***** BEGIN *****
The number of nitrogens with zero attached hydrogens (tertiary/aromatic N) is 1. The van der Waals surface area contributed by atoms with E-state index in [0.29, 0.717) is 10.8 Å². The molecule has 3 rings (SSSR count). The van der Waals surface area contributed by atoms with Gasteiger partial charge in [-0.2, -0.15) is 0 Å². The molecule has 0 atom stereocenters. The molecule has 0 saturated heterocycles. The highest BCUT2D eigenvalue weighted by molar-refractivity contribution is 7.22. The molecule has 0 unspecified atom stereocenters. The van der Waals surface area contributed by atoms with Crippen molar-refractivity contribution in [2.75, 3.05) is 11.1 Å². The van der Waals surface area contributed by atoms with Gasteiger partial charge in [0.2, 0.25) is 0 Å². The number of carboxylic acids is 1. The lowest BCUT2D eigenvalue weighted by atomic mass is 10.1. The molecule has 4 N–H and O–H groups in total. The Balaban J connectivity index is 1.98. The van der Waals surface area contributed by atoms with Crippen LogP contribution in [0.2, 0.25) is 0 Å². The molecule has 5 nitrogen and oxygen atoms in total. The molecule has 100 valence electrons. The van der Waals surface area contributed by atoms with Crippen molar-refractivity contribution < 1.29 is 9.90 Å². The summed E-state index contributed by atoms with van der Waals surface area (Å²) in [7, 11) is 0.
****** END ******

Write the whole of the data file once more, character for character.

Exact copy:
The number of nitrogens with zero attached hydrogens (tertiary/aromatic N) is 1. The van der Waals surface area contributed by atoms with E-state index in [0.29, 0.717) is 10.8 Å². The molecule has 3 rings (SSSR count). The van der Waals surface area contributed by atoms with Gasteiger partial charge in [-0.2, -0.15) is 0 Å². The molecule has 0 atom stereocenters. The molecule has 0 saturated heterocycles. The highest BCUT2D eigenvalue weighted by molar-refractivity contribution is 7.22. The molecule has 0 unspecified atom stereocenters. The van der Waals surface area contributed by atoms with Crippen molar-refractivity contribution in [2.75, 3.05) is 11.1 Å². The van der Waals surface area contributed by atoms with Gasteiger partial charge in [0.2, 0.25) is 0 Å². The number of carboxylic acids is 1. The lowest BCUT2D eigenvalue weighted by atomic mass is 10.1. The molecule has 4 N–H and O–H groups in total. The Balaban J connectivity index is 1.98. The van der Waals surface area contributed by atoms with Crippen LogP contribution in [0.2, 0.25) is 0 Å². The molecule has 5 nitrogen and oxygen atoms in total. The molecule has 100 valence electrons. The van der Waals surface area contributed by atoms with Crippen molar-refractivity contribution < 1.29 is 9.90 Å². The summed E-state index contributed by atoms with van der Waals surface area (Å²) in [7, 11) is 0.